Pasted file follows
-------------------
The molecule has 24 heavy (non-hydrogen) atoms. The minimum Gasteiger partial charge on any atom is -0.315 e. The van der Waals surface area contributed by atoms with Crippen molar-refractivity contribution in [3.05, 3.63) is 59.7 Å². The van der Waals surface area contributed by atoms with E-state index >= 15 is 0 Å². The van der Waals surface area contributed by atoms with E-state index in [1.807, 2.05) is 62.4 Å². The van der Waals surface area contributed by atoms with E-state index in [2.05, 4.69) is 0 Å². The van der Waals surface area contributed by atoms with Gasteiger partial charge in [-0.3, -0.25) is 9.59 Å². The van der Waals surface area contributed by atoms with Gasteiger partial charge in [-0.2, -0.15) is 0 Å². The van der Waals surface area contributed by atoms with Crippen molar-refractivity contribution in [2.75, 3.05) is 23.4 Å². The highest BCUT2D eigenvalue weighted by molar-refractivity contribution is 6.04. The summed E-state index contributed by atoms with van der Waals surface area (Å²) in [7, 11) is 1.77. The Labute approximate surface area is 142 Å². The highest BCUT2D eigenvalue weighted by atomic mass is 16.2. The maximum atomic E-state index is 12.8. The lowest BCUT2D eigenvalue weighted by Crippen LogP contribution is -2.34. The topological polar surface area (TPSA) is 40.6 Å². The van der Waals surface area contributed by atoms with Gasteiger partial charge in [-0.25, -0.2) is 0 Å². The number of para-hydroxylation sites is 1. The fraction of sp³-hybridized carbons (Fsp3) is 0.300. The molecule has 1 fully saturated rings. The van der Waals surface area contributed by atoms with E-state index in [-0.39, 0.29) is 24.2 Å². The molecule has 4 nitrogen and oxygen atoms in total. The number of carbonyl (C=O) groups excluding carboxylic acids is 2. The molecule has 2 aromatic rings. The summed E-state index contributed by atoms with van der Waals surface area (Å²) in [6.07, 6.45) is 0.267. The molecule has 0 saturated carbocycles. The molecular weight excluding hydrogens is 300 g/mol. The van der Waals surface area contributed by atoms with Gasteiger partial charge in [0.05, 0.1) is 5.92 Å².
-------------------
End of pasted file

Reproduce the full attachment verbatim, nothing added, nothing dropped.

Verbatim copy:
The molecule has 24 heavy (non-hydrogen) atoms. The minimum Gasteiger partial charge on any atom is -0.315 e. The van der Waals surface area contributed by atoms with Crippen molar-refractivity contribution in [3.05, 3.63) is 59.7 Å². The van der Waals surface area contributed by atoms with E-state index >= 15 is 0 Å². The van der Waals surface area contributed by atoms with E-state index in [1.807, 2.05) is 62.4 Å². The van der Waals surface area contributed by atoms with E-state index in [2.05, 4.69) is 0 Å². The van der Waals surface area contributed by atoms with Gasteiger partial charge in [-0.3, -0.25) is 9.59 Å². The van der Waals surface area contributed by atoms with Gasteiger partial charge in [-0.2, -0.15) is 0 Å². The van der Waals surface area contributed by atoms with Crippen molar-refractivity contribution in [2.75, 3.05) is 23.4 Å². The highest BCUT2D eigenvalue weighted by molar-refractivity contribution is 6.04. The summed E-state index contributed by atoms with van der Waals surface area (Å²) in [7, 11) is 1.77. The Labute approximate surface area is 142 Å². The highest BCUT2D eigenvalue weighted by atomic mass is 16.2. The maximum atomic E-state index is 12.8. The lowest BCUT2D eigenvalue weighted by Crippen LogP contribution is -2.34. The topological polar surface area (TPSA) is 40.6 Å². The van der Waals surface area contributed by atoms with Gasteiger partial charge in [-0.25, -0.2) is 0 Å². The number of para-hydroxylation sites is 1. The fraction of sp³-hybridized carbons (Fsp3) is 0.300. The molecule has 1 fully saturated rings. The van der Waals surface area contributed by atoms with E-state index in [-0.39, 0.29) is 24.2 Å². The molecule has 4 nitrogen and oxygen atoms in total. The number of carbonyl (C=O) groups excluding carboxylic acids is 2. The molecule has 2 aromatic rings. The summed E-state index contributed by atoms with van der Waals surface area (Å²) in [6.07, 6.45) is 0.267. The molecule has 0 saturated carbocycles. The molecular weight excluding hydrogens is 300 g/mol. The van der Waals surface area contributed by atoms with Gasteiger partial charge in [0.05, 0.1) is 5.92 Å².